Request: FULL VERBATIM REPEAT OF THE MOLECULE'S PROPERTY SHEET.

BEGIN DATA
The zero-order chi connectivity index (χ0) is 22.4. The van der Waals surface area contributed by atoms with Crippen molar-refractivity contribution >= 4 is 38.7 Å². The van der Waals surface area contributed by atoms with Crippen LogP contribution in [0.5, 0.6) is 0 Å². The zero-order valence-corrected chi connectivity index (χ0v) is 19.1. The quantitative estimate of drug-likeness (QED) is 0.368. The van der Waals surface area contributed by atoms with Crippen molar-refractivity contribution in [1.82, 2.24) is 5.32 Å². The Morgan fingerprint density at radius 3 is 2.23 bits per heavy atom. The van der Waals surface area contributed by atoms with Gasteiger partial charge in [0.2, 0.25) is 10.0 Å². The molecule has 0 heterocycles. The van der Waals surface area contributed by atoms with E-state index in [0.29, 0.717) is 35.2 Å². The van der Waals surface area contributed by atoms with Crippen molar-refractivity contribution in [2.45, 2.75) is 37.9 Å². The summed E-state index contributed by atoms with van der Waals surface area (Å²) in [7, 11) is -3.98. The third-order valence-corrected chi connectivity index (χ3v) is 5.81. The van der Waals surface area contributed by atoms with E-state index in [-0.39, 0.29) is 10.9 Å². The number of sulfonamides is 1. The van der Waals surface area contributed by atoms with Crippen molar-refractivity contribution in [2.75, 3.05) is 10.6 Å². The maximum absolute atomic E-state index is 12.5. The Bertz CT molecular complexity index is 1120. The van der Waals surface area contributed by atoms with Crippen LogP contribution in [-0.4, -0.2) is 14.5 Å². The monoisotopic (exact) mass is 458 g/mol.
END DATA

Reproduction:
The zero-order chi connectivity index (χ0) is 22.4. The van der Waals surface area contributed by atoms with Crippen molar-refractivity contribution >= 4 is 38.7 Å². The van der Waals surface area contributed by atoms with Crippen LogP contribution in [0.5, 0.6) is 0 Å². The zero-order valence-corrected chi connectivity index (χ0v) is 19.1. The quantitative estimate of drug-likeness (QED) is 0.368. The van der Waals surface area contributed by atoms with Crippen molar-refractivity contribution in [1.82, 2.24) is 5.32 Å². The Morgan fingerprint density at radius 3 is 2.23 bits per heavy atom. The van der Waals surface area contributed by atoms with Gasteiger partial charge in [0.2, 0.25) is 10.0 Å². The molecule has 0 heterocycles. The van der Waals surface area contributed by atoms with E-state index in [0.29, 0.717) is 35.2 Å². The van der Waals surface area contributed by atoms with Crippen molar-refractivity contribution in [2.45, 2.75) is 37.9 Å². The summed E-state index contributed by atoms with van der Waals surface area (Å²) in [7, 11) is -3.98. The third-order valence-corrected chi connectivity index (χ3v) is 5.81. The van der Waals surface area contributed by atoms with E-state index in [-0.39, 0.29) is 10.9 Å². The number of sulfonamides is 1. The van der Waals surface area contributed by atoms with Crippen molar-refractivity contribution in [2.75, 3.05) is 10.6 Å². The maximum absolute atomic E-state index is 12.5. The Bertz CT molecular complexity index is 1120. The van der Waals surface area contributed by atoms with Crippen LogP contribution in [-0.4, -0.2) is 14.5 Å². The monoisotopic (exact) mass is 458 g/mol.